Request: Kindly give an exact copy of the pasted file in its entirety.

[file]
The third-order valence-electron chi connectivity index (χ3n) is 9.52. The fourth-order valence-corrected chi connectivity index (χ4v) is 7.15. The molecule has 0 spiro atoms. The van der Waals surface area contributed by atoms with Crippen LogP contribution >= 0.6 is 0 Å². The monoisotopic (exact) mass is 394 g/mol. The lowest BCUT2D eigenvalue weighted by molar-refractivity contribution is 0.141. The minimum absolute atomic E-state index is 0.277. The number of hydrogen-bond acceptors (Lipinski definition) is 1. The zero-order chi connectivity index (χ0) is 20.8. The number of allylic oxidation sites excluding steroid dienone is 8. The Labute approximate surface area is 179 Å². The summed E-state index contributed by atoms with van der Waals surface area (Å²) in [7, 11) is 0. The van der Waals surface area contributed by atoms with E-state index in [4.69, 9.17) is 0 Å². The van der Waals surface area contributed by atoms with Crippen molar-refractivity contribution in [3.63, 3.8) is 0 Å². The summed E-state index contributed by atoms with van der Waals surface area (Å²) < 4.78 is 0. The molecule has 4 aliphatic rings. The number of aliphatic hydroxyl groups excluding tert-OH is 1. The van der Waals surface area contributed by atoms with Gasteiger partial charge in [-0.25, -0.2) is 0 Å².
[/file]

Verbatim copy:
The third-order valence-electron chi connectivity index (χ3n) is 9.52. The fourth-order valence-corrected chi connectivity index (χ4v) is 7.15. The molecule has 0 spiro atoms. The van der Waals surface area contributed by atoms with Crippen LogP contribution >= 0.6 is 0 Å². The monoisotopic (exact) mass is 394 g/mol. The lowest BCUT2D eigenvalue weighted by molar-refractivity contribution is 0.141. The minimum absolute atomic E-state index is 0.277. The number of hydrogen-bond acceptors (Lipinski definition) is 1. The zero-order chi connectivity index (χ0) is 20.8. The number of allylic oxidation sites excluding steroid dienone is 8. The Labute approximate surface area is 179 Å². The summed E-state index contributed by atoms with van der Waals surface area (Å²) in [7, 11) is 0. The van der Waals surface area contributed by atoms with E-state index in [4.69, 9.17) is 0 Å². The van der Waals surface area contributed by atoms with Crippen molar-refractivity contribution in [3.63, 3.8) is 0 Å². The summed E-state index contributed by atoms with van der Waals surface area (Å²) < 4.78 is 0. The molecule has 4 aliphatic rings. The number of aliphatic hydroxyl groups excluding tert-OH is 1. The van der Waals surface area contributed by atoms with Gasteiger partial charge in [-0.25, -0.2) is 0 Å².